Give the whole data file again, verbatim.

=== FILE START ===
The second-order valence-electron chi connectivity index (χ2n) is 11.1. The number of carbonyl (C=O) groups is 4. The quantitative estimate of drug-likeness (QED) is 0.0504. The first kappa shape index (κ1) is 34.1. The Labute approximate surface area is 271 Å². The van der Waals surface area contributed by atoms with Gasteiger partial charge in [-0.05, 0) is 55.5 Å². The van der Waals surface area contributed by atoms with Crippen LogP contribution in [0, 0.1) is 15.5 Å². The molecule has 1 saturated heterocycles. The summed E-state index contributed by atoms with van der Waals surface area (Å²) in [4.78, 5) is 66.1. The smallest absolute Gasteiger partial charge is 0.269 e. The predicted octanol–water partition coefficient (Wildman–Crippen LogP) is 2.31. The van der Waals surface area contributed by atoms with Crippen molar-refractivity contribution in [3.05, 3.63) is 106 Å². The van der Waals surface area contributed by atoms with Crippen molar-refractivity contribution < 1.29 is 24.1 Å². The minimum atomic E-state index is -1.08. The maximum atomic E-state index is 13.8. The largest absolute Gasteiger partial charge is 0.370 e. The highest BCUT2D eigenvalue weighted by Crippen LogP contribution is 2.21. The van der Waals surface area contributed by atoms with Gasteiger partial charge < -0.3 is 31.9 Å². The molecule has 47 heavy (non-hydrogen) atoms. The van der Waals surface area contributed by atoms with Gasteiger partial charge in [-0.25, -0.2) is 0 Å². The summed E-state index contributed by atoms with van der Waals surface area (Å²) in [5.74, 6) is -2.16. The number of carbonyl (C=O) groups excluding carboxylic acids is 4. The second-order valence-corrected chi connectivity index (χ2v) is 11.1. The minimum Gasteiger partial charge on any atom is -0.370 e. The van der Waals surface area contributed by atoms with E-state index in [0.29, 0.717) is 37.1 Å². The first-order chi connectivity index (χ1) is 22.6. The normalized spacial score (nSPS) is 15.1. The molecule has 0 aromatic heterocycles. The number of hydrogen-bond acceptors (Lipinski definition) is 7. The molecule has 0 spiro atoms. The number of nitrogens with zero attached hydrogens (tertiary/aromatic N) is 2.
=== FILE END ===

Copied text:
The second-order valence-electron chi connectivity index (χ2n) is 11.1. The number of carbonyl (C=O) groups is 4. The quantitative estimate of drug-likeness (QED) is 0.0504. The first kappa shape index (κ1) is 34.1. The Labute approximate surface area is 271 Å². The van der Waals surface area contributed by atoms with Gasteiger partial charge in [-0.05, 0) is 55.5 Å². The van der Waals surface area contributed by atoms with Crippen LogP contribution in [0, 0.1) is 15.5 Å². The molecule has 1 saturated heterocycles. The summed E-state index contributed by atoms with van der Waals surface area (Å²) in [4.78, 5) is 66.1. The smallest absolute Gasteiger partial charge is 0.269 e. The predicted octanol–water partition coefficient (Wildman–Crippen LogP) is 2.31. The van der Waals surface area contributed by atoms with Crippen molar-refractivity contribution in [3.05, 3.63) is 106 Å². The van der Waals surface area contributed by atoms with Crippen molar-refractivity contribution < 1.29 is 24.1 Å². The minimum atomic E-state index is -1.08. The maximum atomic E-state index is 13.8. The largest absolute Gasteiger partial charge is 0.370 e. The highest BCUT2D eigenvalue weighted by Crippen LogP contribution is 2.21. The van der Waals surface area contributed by atoms with Gasteiger partial charge < -0.3 is 31.9 Å². The molecule has 47 heavy (non-hydrogen) atoms. The van der Waals surface area contributed by atoms with Gasteiger partial charge in [-0.25, -0.2) is 0 Å². The summed E-state index contributed by atoms with van der Waals surface area (Å²) in [5.74, 6) is -2.16. The number of carbonyl (C=O) groups excluding carboxylic acids is 4. The second-order valence-corrected chi connectivity index (χ2v) is 11.1. The minimum Gasteiger partial charge on any atom is -0.370 e. The van der Waals surface area contributed by atoms with E-state index in [0.29, 0.717) is 37.1 Å². The first-order chi connectivity index (χ1) is 22.6. The normalized spacial score (nSPS) is 15.1. The molecule has 0 aromatic heterocycles. The number of hydrogen-bond acceptors (Lipinski definition) is 7. The molecule has 0 spiro atoms. The number of nitrogens with zero attached hydrogens (tertiary/aromatic N) is 2.